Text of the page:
Ethics, Profits, Sustainability and Stakeholders: An Update on a Familiar Relationship
And now we return to a familiar theme with some important updates – I always start with the simple proposition: ethical companies perform better over the long run; that does not mean that ethical companies will always be profitable, but it does mean that ethical companies will perform better than they would otherwise perform.
Some call this the ethical advantage or the ethical premium. I like to call it good old common sense. There is a growing body of research in this area confirming this connection between ethics and performance. I have cited this in earlier postings. (Here).
An interesting report in this area has been developed by JUST U.S. Large Cap Equity ETF (JUST). (Here).
Each year JUST capital conducts a survey on what it defines as ideal criteria for companies, focused on worker pay, well-being, customer treatment, privacy, beneficial products, environmental impact, job creation, strong communities and ethical leadership. The survey considers 80 items of information about each company and then ranks the companies. JUST created a index consisting of 428 companies and compared the performance of these 428 companies to the Russell 1000 companies over the period 2007 to 2018.
Lo and behold, the JUST index companies return was nearly 2 percent higher than the Russell’s 1000 listing (10.4 percent to 8.7 percent). Additionally, the JUST companies delivered a 7 percent higher return on investment over the last five years than the Russell 1000 companies not included in the JUST Index.
Many continue to criticize and seek reform of our current financial reporting scheme and the obsession with quarterly financial reports. Some have suggested that this short-term perspective leads to short-sighted definition of business “success.”
Measuring a company’s profits requires a long-term perspective. But what do we mean by that? A three-month period, or quarter, is certainly not an accurate barometer of financial success. It takes time (and money) to invest in new products and services, implement a new competitive strategy, seek a competitive advantage in the market, or respond to consumer demands.
This is where ethical decision making or ethical business leadership can play a role. Applying this construct, ethical business leaders may ground themselves by weighing all stakeholders’ interests (of which shareholders are one). Business leaders have to understand the context in which they operate and understand that they have stakeholders that are not just shareholders. A company has a social contract that encompasses society and the community in which it operates.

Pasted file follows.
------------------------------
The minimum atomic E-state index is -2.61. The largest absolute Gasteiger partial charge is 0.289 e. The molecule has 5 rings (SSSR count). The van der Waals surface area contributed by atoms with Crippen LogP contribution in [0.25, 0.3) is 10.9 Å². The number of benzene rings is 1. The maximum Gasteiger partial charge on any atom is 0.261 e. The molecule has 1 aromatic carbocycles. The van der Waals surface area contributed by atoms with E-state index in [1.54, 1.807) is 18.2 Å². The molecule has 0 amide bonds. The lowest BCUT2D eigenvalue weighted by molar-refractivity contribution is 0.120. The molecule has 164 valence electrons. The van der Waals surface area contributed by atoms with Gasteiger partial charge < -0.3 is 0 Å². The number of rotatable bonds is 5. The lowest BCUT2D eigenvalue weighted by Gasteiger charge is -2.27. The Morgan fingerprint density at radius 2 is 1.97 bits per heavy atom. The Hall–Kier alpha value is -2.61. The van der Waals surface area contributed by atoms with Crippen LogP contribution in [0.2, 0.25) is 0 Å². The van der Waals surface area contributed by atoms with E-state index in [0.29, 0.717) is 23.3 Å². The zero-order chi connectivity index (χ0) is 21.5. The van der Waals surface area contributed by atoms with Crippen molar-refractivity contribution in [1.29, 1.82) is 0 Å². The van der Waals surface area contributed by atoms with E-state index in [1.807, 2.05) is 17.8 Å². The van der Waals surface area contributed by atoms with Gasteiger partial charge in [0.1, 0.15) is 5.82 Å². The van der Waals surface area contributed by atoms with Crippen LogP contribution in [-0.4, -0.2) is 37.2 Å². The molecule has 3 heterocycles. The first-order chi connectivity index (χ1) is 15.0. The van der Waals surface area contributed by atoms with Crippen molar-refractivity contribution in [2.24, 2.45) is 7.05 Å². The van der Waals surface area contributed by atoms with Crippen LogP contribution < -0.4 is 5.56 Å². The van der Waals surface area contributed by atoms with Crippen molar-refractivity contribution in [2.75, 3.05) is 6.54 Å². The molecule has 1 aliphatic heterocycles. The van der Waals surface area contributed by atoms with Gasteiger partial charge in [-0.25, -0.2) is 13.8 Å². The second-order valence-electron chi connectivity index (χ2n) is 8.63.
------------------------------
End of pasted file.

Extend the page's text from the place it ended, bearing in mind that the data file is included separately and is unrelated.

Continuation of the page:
At the same time, a short-term, quarterly perspective, forecloses consideration of efforts that require a longer time to materialize. Sometimes companies employ a more refined weighing of strategies that may bear fruit over a longer time period.
How does a company establish a positive image over the long term? There are a number of relevant factors, one of which is the company’s fair and honest treatment of customers and employees. When consumers look for an industry leader and potential employees are considering employment opportunities, companies with ethical reputations and business practices are likely at the top of the list.
Shareholders consist of individuals and institutions that own company stock. Corporate boards and managers should not solely focus on immediate shareholder needs or input because responsible management includes long-term competition and sustainable growth.
A simple but helpful exercise is to create a page with three columns: the first consists of a list of all stakeholders in priority (e.g. shareholders, employees, vendors/suppliers, customers); the second includes a list of each stakeholder’s interests and goals; and the third column lists the likely impact of a business decision on each stakeholder.
A company’s intangible positive support is often referred to as “goodwill,” i.e. the business’s reputation, its brand name, its workforce attitude, and the loyalty of its customer base. The ethical performance of the company, its managers and its employees will increase the value of these components. The company’s culture consists of shared beliefs, values and behaviors that create an internal environment within which managers, employees, and other stakeholders interact.
In this context, it is easy to see that a long-term view of business success is critical for accurately measuring profitability. If the company’s stakeholders benefit from ethical conduct, increasing goodwill and profitability, the perspective of stakeholders will positively turn to longer-term and sustainable growth strategies.